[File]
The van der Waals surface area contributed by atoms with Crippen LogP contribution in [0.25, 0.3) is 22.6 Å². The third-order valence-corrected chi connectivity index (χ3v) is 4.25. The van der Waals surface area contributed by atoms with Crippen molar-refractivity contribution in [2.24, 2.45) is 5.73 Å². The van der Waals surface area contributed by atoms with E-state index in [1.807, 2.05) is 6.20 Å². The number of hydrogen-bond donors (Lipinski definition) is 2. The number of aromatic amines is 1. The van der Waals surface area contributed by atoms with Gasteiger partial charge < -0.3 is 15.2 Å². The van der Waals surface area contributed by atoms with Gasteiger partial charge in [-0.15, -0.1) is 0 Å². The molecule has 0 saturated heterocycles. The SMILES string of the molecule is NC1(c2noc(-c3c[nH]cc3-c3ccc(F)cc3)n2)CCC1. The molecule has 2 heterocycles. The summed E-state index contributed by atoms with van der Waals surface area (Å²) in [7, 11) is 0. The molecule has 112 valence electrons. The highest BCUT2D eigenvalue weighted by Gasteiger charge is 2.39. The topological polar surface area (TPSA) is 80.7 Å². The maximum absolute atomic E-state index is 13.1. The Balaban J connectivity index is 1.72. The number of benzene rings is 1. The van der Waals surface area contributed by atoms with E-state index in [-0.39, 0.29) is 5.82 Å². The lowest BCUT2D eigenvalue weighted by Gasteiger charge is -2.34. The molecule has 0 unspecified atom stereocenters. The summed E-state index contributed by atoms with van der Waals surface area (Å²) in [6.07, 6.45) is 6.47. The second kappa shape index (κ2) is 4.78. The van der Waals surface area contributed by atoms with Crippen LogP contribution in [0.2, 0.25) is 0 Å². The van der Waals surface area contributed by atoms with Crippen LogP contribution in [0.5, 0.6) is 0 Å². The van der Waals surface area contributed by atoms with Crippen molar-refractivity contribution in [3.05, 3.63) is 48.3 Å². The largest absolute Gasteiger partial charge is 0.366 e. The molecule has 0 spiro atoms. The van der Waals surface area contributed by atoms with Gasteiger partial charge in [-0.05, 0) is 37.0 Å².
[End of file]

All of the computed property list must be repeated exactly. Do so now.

The van der Waals surface area contributed by atoms with Crippen LogP contribution in [0.25, 0.3) is 22.6 Å². The third-order valence-corrected chi connectivity index (χ3v) is 4.25. The van der Waals surface area contributed by atoms with Crippen molar-refractivity contribution in [2.24, 2.45) is 5.73 Å². The van der Waals surface area contributed by atoms with E-state index in [1.807, 2.05) is 6.20 Å². The number of hydrogen-bond donors (Lipinski definition) is 2. The number of aromatic amines is 1. The van der Waals surface area contributed by atoms with Gasteiger partial charge < -0.3 is 15.2 Å². The van der Waals surface area contributed by atoms with Gasteiger partial charge in [-0.15, -0.1) is 0 Å². The molecule has 0 saturated heterocycles. The SMILES string of the molecule is NC1(c2noc(-c3c[nH]cc3-c3ccc(F)cc3)n2)CCC1. The molecule has 2 heterocycles. The summed E-state index contributed by atoms with van der Waals surface area (Å²) in [7, 11) is 0. The molecule has 112 valence electrons. The highest BCUT2D eigenvalue weighted by Gasteiger charge is 2.39. The topological polar surface area (TPSA) is 80.7 Å². The maximum absolute atomic E-state index is 13.1. The Balaban J connectivity index is 1.72. The number of benzene rings is 1. The van der Waals surface area contributed by atoms with E-state index in [-0.39, 0.29) is 5.82 Å². The lowest BCUT2D eigenvalue weighted by Gasteiger charge is -2.34. The molecule has 0 unspecified atom stereocenters. The summed E-state index contributed by atoms with van der Waals surface area (Å²) in [6.07, 6.45) is 6.47. The second kappa shape index (κ2) is 4.78. The van der Waals surface area contributed by atoms with Crippen LogP contribution in [0.2, 0.25) is 0 Å². The van der Waals surface area contributed by atoms with Crippen LogP contribution in [0.5, 0.6) is 0 Å². The van der Waals surface area contributed by atoms with Crippen molar-refractivity contribution in [3.05, 3.63) is 48.3 Å². The largest absolute Gasteiger partial charge is 0.366 e. The molecule has 0 spiro atoms. The van der Waals surface area contributed by atoms with Gasteiger partial charge in [-0.05, 0) is 37.0 Å².